The Philadelphia District Attorney's Office continues to push for some sensible reforms to the criminal justice system. The most recent movement has been against excessive probation and parole programs in Philadelphia, which put people under scrutiny so intense that it can feel demeaning.
New Guidelines Aim to Shorten Parole and Probation Terms
The new guidelines were announced Thursday, and direct assistant district attorneys to pursue shorter post-conviction and post-release supervision terms. The guidelines recommend an average of 18 months for people who have been convicted of a felony offense, and six months for those who have been convicted of a misdemeanor. At most, the guidelines call for three years for a felony and one year for a misdemeanor.
Delay in Any Changes to Post-Release Sentencing
Of course, the guidelines are unlikely to have any impact in the short term. If implemented faithfully by prosecutors and judges, the results would only begin to manifest after several years in action – ongoing cases are unlikely to change, and changes to the terms of a probation sentence only come into effect after a new case would pass through the court system and any jail time has been served.
Additionally, the guidelines are just that – guidelines. Prosecutors still have some discretion in how to pursue criminal charges, and judges still have the final say.
Pennsylvania Near the Bottom in Post-Sentence Terms
The change to parole and probation terms, though, is badly needed in Philadelphia. Pennsylvania as a whole has the most people on probation or parole in the northeastern U.S. In the city of Philadelphia, one out of every 22 adults is under county supervision, for a total of around 42,000. Compare that to New York City – a city with far more people in it – which only has 12,700 people on probation or parole.
Excessive Probation Terms Are Demeaning and Only Backfire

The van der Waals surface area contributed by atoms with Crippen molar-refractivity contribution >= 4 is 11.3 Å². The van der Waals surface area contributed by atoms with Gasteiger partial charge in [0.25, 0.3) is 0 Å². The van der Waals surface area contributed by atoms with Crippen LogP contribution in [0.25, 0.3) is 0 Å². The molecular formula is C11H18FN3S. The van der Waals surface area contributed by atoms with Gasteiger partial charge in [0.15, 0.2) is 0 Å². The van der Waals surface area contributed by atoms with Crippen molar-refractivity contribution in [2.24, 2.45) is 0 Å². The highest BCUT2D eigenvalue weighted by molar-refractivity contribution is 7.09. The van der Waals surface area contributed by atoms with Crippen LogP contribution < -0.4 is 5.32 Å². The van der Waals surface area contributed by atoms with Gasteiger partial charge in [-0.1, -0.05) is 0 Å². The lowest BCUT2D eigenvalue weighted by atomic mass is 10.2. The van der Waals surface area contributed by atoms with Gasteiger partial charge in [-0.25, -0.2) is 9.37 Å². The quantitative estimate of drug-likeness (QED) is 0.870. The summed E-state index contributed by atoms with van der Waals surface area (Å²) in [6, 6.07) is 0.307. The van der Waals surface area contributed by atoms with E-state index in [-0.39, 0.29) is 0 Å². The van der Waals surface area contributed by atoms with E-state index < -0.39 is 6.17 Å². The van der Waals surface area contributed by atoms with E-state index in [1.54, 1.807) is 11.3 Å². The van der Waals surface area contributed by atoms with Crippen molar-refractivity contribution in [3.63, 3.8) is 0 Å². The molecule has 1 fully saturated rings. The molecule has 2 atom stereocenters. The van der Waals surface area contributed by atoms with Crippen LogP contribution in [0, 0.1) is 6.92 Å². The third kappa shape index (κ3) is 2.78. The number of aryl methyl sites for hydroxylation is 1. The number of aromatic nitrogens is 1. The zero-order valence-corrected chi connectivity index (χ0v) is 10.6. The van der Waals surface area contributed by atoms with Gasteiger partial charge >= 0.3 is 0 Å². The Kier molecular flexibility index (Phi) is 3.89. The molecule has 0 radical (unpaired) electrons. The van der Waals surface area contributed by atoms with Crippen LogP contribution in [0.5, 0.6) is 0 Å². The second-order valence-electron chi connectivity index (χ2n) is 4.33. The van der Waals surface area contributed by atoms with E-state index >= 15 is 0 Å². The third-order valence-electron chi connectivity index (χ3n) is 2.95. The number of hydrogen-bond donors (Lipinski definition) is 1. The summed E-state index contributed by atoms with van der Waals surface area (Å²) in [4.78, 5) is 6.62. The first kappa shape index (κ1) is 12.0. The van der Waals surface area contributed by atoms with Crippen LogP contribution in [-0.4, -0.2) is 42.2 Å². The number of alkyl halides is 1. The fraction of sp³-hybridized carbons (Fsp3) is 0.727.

The high number of Philadelphians on supervised release stems from the excessive terms that prosecutors and judges pursue and grant. In Pennsylvania, the length of a term of probation can last as long as the prison sentence. Even low-level misdemeanors can result in multiple years of jail time and probation.
Every day of that probation comes with the possibility of a slip-up that can lead to an arrest and charge for violating the terms of probation.
The stress that extended probation puts on people who are trying to get their life back on track after a prior conviction is striking: Research has even found that probation sentences that last longer than two years are less effective than those that do not.
Criminal Defense Lawyer Joseph D. Lento Serves Philadelphia
Joseph D. Lento is a criminal defense lawyer in Philadelphia who is happy to see prosecutors realize that going for the maximum punishment possible only ruins lives and tears society apart. Sensible and data-driven solutions like shorter probation terms should be the norm, not just because they reduce recidivism but because they treat prior offenders as human beings, too.
Call attorney Lento at (215) 535-5353 or contact him online if you have been charged with a crime.